Date of Graduation

Spring 6-1-2021

Document Type


Degree Name

Master of Arts in International Studies (MAIS)


College of Arts and Sciences


International Studies

First Advisor

Olivier Bercault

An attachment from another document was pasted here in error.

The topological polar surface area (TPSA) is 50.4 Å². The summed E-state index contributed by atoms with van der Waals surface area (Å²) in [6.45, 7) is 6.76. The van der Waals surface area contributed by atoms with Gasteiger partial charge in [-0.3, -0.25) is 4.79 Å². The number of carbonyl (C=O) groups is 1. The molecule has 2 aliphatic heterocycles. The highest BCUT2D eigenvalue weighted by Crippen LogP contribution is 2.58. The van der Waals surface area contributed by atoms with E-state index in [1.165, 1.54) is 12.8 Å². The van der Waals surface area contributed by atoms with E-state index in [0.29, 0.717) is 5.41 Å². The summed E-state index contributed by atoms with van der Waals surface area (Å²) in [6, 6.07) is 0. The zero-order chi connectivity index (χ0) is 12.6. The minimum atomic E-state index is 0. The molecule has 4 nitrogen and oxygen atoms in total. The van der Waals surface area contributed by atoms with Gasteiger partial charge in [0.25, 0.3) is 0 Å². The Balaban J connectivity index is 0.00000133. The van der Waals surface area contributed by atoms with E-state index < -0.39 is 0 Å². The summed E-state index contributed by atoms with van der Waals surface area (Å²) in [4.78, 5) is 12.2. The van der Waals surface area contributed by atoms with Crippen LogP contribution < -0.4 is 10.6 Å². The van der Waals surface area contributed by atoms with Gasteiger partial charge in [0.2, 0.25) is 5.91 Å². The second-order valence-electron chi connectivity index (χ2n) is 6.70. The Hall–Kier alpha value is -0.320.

This thesis aims to explore the disparities between the French state’s apparent participatory efforts in the human rights regime and the exclusionary practices against migrants within the territory. What has been labeled “the European refugee crisis”- here in France, has exacerbated states’ anti-migrant behaviors of hyper securitization, politics of refoulement, and practices of burden shifting. Under the Geneva Convention of 1951 relating to the Status of Refugees and its 1967 Protocol, France, among 149 other signatories, has agreed to recognize and apply refugee rights as outlined by the Convention and to participate in the global effort to protect them. While the Convention is a legally binding document and relies on states’ voluntary participation and implementation, there have been many violations to refugee rights in France and other host countries who are, in fact, signatories. In the case of France, these transgressions have reached new heights with the case of the “Calais Jungle”- largest French encampment to this date, dismantled multiple times from the early 2000s to its destruction in October 2016. Far from the humanist politics it globally promotes, the French Republican model of integration’s limitations transpire through migrants’ rights violations disregarding regional and global commitments France has made in this matter. Some of these violations can be observed through the government’s explicit use of burden shifting practices, legal loopholes in the global refugee protection regime – such as taking advantage of the Dublin agreement’s clause of “first country of arrival”, as well as the hyper securitization of its borders and extreme control of migrant populations. In addition to these administrative and physical obstacles, the COVID-19 pandemic adds yet another layer of struggle to already vulnerable migrant populations. Between local elected officials, NGOs, and civil society, alternative forms of solidarity and support to migrants have emerged all over the country to compensate for the state’s lack of engagement and action.